JP: That kinda goes back to the “toasted cheese” thing, because it’s all these different genres that we all listen to, we share with each other. We listen to a lot of jazz.
BK: Yeah, jazz is the common bond we all have. JP is more into brass bands.
JP: Yeah, like funk and stuff, and Benji and Connor like a lot more hip hop than I do. But they will share their music with me, and then Mark is kinda like, whatever he’s feeling.
MD: We all have a love for improvised music and how that can be recreated in the moment. And I think that’s huge for our sound, we love improvised music and that follows jazz tradition, it follows jam band tradition.
JP: A lot of people call us “art punk,” like soul. Someone at an Elyria show told us, “You guys are pretty much a soul band, but you have an aspect of punk.” I was surprised by that, but I could see where they got that from.
BK: I’d definitely say the commonality, influences, and improvised music are big for us.
MD: And that’s why we really love the live performance aspect, playing shows, because some bands you can easily say are studio bands. There’s a certain art in that, you know.
JP: But we like to create a new experience every time we perform so we’re not doing the same old songs again. It’s not gonna sound the same as we recorded it or how we played it last show. We want to make it different for that specific audience and venue.
MD: How we eat before the show affects how we’re going to play, you know what I mean? Who’s in the audience—is there someone you’re trying to impress or someone you don’t like in the audience? It’s going to affect your mind and your state of music. So everything comes into play.
Q: I know you guys have played so many different shows, which one would you say was your best?
CM: My two favorite shows were when we played a house show in Binghamton, NY, not this summer but the summer before, and my other one would be the Cincinnati show we played last year. The Binghamton one I liked so much because we had just driven eight hours to New York—it was our first show on our tour and we got there and the first thing we saw was people throwing kegs and breaking stuff in the backyard. And everybody there was just so nice and so friendly.
BK: That was madness.
CM: Everyone said, “You made this weekend, I’ll remember this forever.” And it was just like, “Wow.”
BK: And they had all just finished up with school, people were graduating, it was just chaos. I remember I clogged their toilet right before we went on. The band was like, “Where’s Benji? Where’s Benji? We’re about to go on,” and I’m just like…plunging their toilet.
CM: And Cincinnati was the most legit it’s ever been for us, I think. We got there and they said, “So what kind of beers do you like?” and we were like “What? Um…Yuengling?” and there were 2 cases of Yuengling waiting for us in our dressing room.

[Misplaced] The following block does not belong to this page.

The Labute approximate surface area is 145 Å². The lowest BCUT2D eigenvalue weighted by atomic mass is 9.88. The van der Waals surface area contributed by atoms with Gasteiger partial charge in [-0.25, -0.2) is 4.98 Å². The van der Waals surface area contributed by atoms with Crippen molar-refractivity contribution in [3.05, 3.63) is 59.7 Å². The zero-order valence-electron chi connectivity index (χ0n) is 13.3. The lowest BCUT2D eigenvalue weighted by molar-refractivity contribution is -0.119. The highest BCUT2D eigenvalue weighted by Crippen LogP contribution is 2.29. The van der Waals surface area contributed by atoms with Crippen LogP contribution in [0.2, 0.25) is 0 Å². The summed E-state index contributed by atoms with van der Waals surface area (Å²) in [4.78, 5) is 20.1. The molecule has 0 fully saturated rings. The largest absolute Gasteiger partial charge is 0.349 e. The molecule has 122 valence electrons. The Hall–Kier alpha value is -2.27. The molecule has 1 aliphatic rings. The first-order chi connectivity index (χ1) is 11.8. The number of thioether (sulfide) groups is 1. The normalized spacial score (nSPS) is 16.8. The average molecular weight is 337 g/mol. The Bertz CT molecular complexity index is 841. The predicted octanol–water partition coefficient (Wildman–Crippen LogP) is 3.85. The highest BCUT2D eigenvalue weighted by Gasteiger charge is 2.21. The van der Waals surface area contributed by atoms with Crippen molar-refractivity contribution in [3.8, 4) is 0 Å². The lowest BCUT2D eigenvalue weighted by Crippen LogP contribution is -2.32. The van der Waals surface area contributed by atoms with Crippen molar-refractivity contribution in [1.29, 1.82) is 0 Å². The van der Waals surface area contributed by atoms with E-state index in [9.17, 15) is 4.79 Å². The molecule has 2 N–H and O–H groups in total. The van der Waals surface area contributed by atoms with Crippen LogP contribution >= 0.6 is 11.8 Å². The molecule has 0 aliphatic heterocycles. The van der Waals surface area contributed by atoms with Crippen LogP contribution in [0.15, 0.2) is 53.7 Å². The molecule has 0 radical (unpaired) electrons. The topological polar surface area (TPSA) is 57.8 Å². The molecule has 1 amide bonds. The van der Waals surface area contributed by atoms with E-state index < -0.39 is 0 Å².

JP: We were opening for this band called Highly Suspect. They were Grammy nominated for best rock song, best rock album. We were the first band to open, there was another opening band after us. So that was like our first bigger show, seeing what it’s like, you know. The taste of the real world. That was definitely one of our best.
MD: When you have a great crowd, it fuels the fire.
JP: Yeah, and the only people we knew there were Benji’s friends from home and two of our friends. But most everyone there was there to see Highly Suspect. But we were playing for people who were interested in our music, and they’d never seen us before and that felt good.
BK: We play a lot of shows around Bowling Green and it’s great. I still would take a house show in front of all of our friends over anything. But it’s always a good test to know if you can take your show on the road and expose it to other people that don’t know us.
JP: I would say that house show on Wooster St. was one of my favorite shows. When everyone’s on the same page and not trying to mess up your house and trash it, they’re actually there to enjoy the music. It really helps when they’re there to really enjoy the music.
Q: How do you pick what you’re going to play for a show?
CM: We find a piece of paper or a popcorn container and then write it down.
MD: We make a set right before the show. It depends on the venue—it depends on the moment.
BK: We have enough originals to have us pick and choose which ones we’re gonna play. So if we haven’t played one in a while, we’ll bring it back in.
MD: That’s another beautiful thing. We tailor the set to the show.
BK: We usually do one cover per show. Because we improvise a lot, sometimes a four minute song will be a six minute song and we get to the end of the set and it’s too late to add in something else. We definitely try to pick the vibe of the venue and get a good flow in the sets.